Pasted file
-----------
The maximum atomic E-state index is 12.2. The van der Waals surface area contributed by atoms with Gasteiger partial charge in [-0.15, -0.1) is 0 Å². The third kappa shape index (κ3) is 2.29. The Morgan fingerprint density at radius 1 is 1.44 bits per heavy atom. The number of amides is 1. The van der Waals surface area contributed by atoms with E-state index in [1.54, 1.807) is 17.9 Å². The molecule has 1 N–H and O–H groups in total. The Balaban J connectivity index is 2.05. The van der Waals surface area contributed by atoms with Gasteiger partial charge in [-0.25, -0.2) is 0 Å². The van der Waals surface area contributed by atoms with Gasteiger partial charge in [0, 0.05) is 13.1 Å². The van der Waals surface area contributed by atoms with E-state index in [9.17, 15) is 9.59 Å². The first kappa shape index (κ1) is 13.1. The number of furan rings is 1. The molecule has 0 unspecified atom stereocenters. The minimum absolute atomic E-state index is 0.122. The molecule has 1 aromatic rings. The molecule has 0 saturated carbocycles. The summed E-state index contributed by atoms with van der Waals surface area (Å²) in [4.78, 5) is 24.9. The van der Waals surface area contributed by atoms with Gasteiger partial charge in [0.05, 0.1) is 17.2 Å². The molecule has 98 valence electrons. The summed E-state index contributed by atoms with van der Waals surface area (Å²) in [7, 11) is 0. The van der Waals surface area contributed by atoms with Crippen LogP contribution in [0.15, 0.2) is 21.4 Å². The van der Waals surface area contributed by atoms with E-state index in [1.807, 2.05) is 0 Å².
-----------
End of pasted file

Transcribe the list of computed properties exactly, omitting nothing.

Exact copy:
The maximum atomic E-state index is 12.2. The van der Waals surface area contributed by atoms with Gasteiger partial charge in [-0.15, -0.1) is 0 Å². The third kappa shape index (κ3) is 2.29. The Morgan fingerprint density at radius 1 is 1.44 bits per heavy atom. The number of amides is 1. The van der Waals surface area contributed by atoms with E-state index in [1.54, 1.807) is 17.9 Å². The molecule has 1 N–H and O–H groups in total. The Balaban J connectivity index is 2.05. The van der Waals surface area contributed by atoms with Gasteiger partial charge in [-0.25, -0.2) is 0 Å². The van der Waals surface area contributed by atoms with Gasteiger partial charge in [0, 0.05) is 13.1 Å². The van der Waals surface area contributed by atoms with E-state index in [9.17, 15) is 9.59 Å². The first kappa shape index (κ1) is 13.1. The number of furan rings is 1. The molecule has 0 unspecified atom stereocenters. The minimum absolute atomic E-state index is 0.122. The molecule has 1 aromatic rings. The molecule has 0 saturated carbocycles. The summed E-state index contributed by atoms with van der Waals surface area (Å²) in [4.78, 5) is 24.9. The van der Waals surface area contributed by atoms with Gasteiger partial charge in [0.05, 0.1) is 17.2 Å². The molecule has 98 valence electrons. The summed E-state index contributed by atoms with van der Waals surface area (Å²) in [7, 11) is 0. The van der Waals surface area contributed by atoms with Crippen LogP contribution in [0.15, 0.2) is 21.4 Å². The van der Waals surface area contributed by atoms with E-state index in [1.807, 2.05) is 0 Å².